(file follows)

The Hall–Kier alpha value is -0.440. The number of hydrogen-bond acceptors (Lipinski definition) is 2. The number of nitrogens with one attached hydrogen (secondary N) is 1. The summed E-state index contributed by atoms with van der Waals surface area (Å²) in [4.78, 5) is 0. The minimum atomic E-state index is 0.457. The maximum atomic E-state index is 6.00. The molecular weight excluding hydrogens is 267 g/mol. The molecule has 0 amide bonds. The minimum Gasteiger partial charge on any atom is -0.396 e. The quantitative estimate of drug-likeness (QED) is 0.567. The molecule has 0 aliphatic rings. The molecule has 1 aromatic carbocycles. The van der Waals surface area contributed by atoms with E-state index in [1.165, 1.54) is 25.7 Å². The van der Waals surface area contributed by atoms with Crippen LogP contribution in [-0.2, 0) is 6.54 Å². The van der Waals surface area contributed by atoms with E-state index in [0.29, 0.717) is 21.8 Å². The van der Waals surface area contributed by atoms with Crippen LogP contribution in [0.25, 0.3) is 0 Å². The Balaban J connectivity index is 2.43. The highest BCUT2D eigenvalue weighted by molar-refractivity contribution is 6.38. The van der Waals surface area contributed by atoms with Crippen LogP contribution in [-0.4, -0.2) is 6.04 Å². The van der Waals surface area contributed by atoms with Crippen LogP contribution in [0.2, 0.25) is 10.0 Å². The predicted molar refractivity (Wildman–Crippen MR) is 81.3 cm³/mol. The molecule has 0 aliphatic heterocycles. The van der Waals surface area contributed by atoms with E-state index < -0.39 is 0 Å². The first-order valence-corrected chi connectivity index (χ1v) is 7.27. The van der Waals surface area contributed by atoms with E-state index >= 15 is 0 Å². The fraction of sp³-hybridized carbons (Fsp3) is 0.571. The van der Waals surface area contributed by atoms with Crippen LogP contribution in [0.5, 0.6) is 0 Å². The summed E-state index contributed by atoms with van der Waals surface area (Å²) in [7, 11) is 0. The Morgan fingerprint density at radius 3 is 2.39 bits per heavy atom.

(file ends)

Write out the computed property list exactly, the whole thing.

The Hall–Kier alpha value is -0.440. The number of hydrogen-bond acceptors (Lipinski definition) is 2. The number of nitrogens with one attached hydrogen (secondary N) is 1. The summed E-state index contributed by atoms with van der Waals surface area (Å²) in [4.78, 5) is 0. The minimum atomic E-state index is 0.457. The maximum atomic E-state index is 6.00. The molecular weight excluding hydrogens is 267 g/mol. The molecule has 0 amide bonds. The minimum Gasteiger partial charge on any atom is -0.396 e. The quantitative estimate of drug-likeness (QED) is 0.567. The molecule has 0 aliphatic rings. The molecule has 1 aromatic carbocycles. The van der Waals surface area contributed by atoms with E-state index in [1.165, 1.54) is 25.7 Å². The van der Waals surface area contributed by atoms with Crippen LogP contribution in [-0.2, 0) is 6.54 Å². The van der Waals surface area contributed by atoms with E-state index in [0.29, 0.717) is 21.8 Å². The van der Waals surface area contributed by atoms with Crippen LogP contribution in [0.25, 0.3) is 0 Å². The Balaban J connectivity index is 2.43. The highest BCUT2D eigenvalue weighted by molar-refractivity contribution is 6.38. The van der Waals surface area contributed by atoms with Crippen LogP contribution in [-0.4, -0.2) is 6.04 Å². The van der Waals surface area contributed by atoms with Crippen LogP contribution in [0.2, 0.25) is 10.0 Å². The predicted molar refractivity (Wildman–Crippen MR) is 81.3 cm³/mol. The molecule has 0 aliphatic heterocycles. The van der Waals surface area contributed by atoms with E-state index < -0.39 is 0 Å². The first-order valence-corrected chi connectivity index (χ1v) is 7.27. The van der Waals surface area contributed by atoms with E-state index >= 15 is 0 Å². The fraction of sp³-hybridized carbons (Fsp3) is 0.571. The van der Waals surface area contributed by atoms with Crippen LogP contribution in [0.5, 0.6) is 0 Å². The summed E-state index contributed by atoms with van der Waals surface area (Å²) in [7, 11) is 0. The Morgan fingerprint density at radius 3 is 2.39 bits per heavy atom.